About the area (and I promise to be more brief): it’s a city. I expected a medium or large-ish college town feel rather than feeling as if I was in a slightly nicer part of Boston. I am not a city person and there were people, cars, and more people EVERYWHERE. I can’t imagine living there or trying to get any work done.
Thankfully, I woke up this morning feeling much better. We had a late breakfast with my friend J. at a local coffee shop (I had a very yummy blueberry muffin) then it was off to Vermont. When we were planning this trip, I hadn’t expected to be doing much (or any) of the driving. Through a quirk of fate, Shane was unable to be listed on the rental agreement as a driver, which means that technically I’m the only one who is supposed to drive the car. I wasn’t thrilled about driving to and from Cambridge yesterday and I did much more than my usual amount of cursing of other drivers along the way. The weather was lovely today – the sun came out and the temperature hovered around 60 for the afternoon – so it was a great day to drive. I never expected to be content driving for 3.5 hours, but it went pretty quickly. Except for some aches in my leg and back, it was a pleasant drive. The highways we took were relatively devoid of traffic and frequently had beautiful vistas to drink in. I commented to Shane that if the scenery had been even half as interesting going from NJ to CO, I wouldn’t have been so bored with that trip. We arrived in Vermont with a couple of hours of daylight to spare, thankfully, since the B&B where we’re staying would be quite challenging to find at night. The area is gorgeous – rolling hills, lots of trees and rivers, quaint New England feeling. We agreed that the roads must be nightmare-ish in the depths of winter and that a 4WD vehicle is a must. The B&B at which we are staying is a ways up a dirt road; ordinarily, no problem for a smallish sedan. This is mud season. For anyone like myself who has never driven on a mud road uphill, let me tell you it’s worse than driving on ice. I was slipping and sliding all over the darn road, with my wheel pointed left and the car going right. Just as I thought I was getting the hang of how to go uphill on mud, a turkey (yes, I actually mean a bird, not a silly human) chose to leisurely cross the road. His friend decided it was a good idea, so crossed the road. Not wanting to be left behind, a third one flap-walked its way across also. The first one made me swear, as I didn’t want to lose the momentum I’d gained. By the time the third one appeared and crossed, I was laughing too hard to care if I lost momentum. Of all the possible animals that could have crossed a road in front of my car, I did not expect turkeys. The B&B itself is absolutely lovely, our room has an amazing view of the surrounding area and mountains in the distance and it promises to be a very comfortable stay.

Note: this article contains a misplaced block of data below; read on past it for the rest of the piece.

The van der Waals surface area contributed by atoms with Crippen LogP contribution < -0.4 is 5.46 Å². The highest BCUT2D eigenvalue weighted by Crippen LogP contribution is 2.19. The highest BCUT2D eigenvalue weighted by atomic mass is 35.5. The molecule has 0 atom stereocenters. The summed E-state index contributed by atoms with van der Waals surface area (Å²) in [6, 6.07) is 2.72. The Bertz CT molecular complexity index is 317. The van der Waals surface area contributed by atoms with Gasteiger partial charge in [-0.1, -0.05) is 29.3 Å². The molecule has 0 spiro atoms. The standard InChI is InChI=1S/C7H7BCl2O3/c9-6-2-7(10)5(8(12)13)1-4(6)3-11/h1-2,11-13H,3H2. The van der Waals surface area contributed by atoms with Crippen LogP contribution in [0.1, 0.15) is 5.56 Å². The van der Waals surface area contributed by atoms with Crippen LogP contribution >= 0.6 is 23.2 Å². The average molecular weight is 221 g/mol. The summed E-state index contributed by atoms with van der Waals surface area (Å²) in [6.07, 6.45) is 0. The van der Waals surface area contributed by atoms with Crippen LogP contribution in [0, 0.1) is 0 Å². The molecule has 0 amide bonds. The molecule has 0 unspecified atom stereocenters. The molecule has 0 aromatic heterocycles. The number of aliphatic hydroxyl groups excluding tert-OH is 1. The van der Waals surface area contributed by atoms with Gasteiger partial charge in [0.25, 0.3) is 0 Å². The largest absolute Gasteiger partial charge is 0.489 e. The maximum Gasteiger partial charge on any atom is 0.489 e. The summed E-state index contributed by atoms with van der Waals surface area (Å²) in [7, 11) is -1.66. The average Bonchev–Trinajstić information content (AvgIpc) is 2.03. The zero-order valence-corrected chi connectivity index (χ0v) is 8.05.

Tomorrow, we are off to talk to an admissions person at Goddard College and from there we drive down to CT. Yay, more driving. The weather isn’t supposed to be quite as nice, but I’m still enjoying the rain. As long as it waits to start raining until we’re off the mud road, that is.
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Travelogue, Days 3 & 4

Posted 1 April 2009 By claire

Is it cheating to write about two days at once? The events really don’t amount to two separate days, so maybe not.

Tuesday 31 March and Wednesday 1 April